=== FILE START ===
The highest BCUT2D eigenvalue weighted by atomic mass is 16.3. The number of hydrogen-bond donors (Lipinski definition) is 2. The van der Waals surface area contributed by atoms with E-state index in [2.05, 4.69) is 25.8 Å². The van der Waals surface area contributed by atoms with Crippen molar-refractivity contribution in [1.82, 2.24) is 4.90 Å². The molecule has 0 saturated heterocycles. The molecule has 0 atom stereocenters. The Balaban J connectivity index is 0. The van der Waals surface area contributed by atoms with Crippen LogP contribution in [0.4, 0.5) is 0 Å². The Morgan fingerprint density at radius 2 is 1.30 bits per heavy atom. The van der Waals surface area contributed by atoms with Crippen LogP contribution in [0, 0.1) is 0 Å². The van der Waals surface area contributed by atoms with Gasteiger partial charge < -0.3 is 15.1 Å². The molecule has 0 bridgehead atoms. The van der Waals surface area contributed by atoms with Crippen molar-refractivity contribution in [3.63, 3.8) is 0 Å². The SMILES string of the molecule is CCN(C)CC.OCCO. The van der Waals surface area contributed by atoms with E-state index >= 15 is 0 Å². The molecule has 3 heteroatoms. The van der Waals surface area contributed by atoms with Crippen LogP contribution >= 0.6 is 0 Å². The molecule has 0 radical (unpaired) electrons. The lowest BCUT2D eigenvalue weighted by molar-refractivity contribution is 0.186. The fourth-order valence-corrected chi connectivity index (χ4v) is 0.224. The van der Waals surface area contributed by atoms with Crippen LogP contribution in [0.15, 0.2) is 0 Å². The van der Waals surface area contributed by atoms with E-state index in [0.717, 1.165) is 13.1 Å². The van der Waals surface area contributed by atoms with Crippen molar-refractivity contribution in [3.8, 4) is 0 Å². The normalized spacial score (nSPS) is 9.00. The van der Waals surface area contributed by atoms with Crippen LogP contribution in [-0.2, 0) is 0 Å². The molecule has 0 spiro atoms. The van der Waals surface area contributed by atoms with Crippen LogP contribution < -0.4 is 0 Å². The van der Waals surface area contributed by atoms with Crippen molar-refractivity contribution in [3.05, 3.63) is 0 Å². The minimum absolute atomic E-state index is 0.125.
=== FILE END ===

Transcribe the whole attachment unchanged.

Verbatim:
The highest BCUT2D eigenvalue weighted by atomic mass is 16.3. The number of hydrogen-bond donors (Lipinski definition) is 2. The van der Waals surface area contributed by atoms with E-state index in [2.05, 4.69) is 25.8 Å². The van der Waals surface area contributed by atoms with Crippen molar-refractivity contribution in [1.82, 2.24) is 4.90 Å². The molecule has 0 saturated heterocycles. The molecule has 0 atom stereocenters. The Balaban J connectivity index is 0. The van der Waals surface area contributed by atoms with Crippen LogP contribution in [0.4, 0.5) is 0 Å². The Morgan fingerprint density at radius 2 is 1.30 bits per heavy atom. The van der Waals surface area contributed by atoms with Crippen LogP contribution in [0, 0.1) is 0 Å². The van der Waals surface area contributed by atoms with Gasteiger partial charge < -0.3 is 15.1 Å². The molecule has 0 bridgehead atoms. The van der Waals surface area contributed by atoms with Crippen molar-refractivity contribution in [3.63, 3.8) is 0 Å². The SMILES string of the molecule is CCN(C)CC.OCCO. The van der Waals surface area contributed by atoms with E-state index >= 15 is 0 Å². The molecule has 3 heteroatoms. The van der Waals surface area contributed by atoms with Crippen LogP contribution >= 0.6 is 0 Å². The molecule has 0 radical (unpaired) electrons. The lowest BCUT2D eigenvalue weighted by molar-refractivity contribution is 0.186. The fourth-order valence-corrected chi connectivity index (χ4v) is 0.224. The van der Waals surface area contributed by atoms with Crippen LogP contribution in [0.15, 0.2) is 0 Å². The van der Waals surface area contributed by atoms with E-state index in [0.717, 1.165) is 13.1 Å². The van der Waals surface area contributed by atoms with Crippen molar-refractivity contribution in [3.8, 4) is 0 Å². The normalized spacial score (nSPS) is 9.00. The van der Waals surface area contributed by atoms with Crippen LogP contribution in [-0.2, 0) is 0 Å². The molecule has 0 spiro atoms. The van der Waals surface area contributed by atoms with Crippen LogP contribution < -0.4 is 0 Å². The van der Waals surface area contributed by atoms with Crippen molar-refractivity contribution in [3.05, 3.63) is 0 Å². The minimum absolute atomic E-state index is 0.125.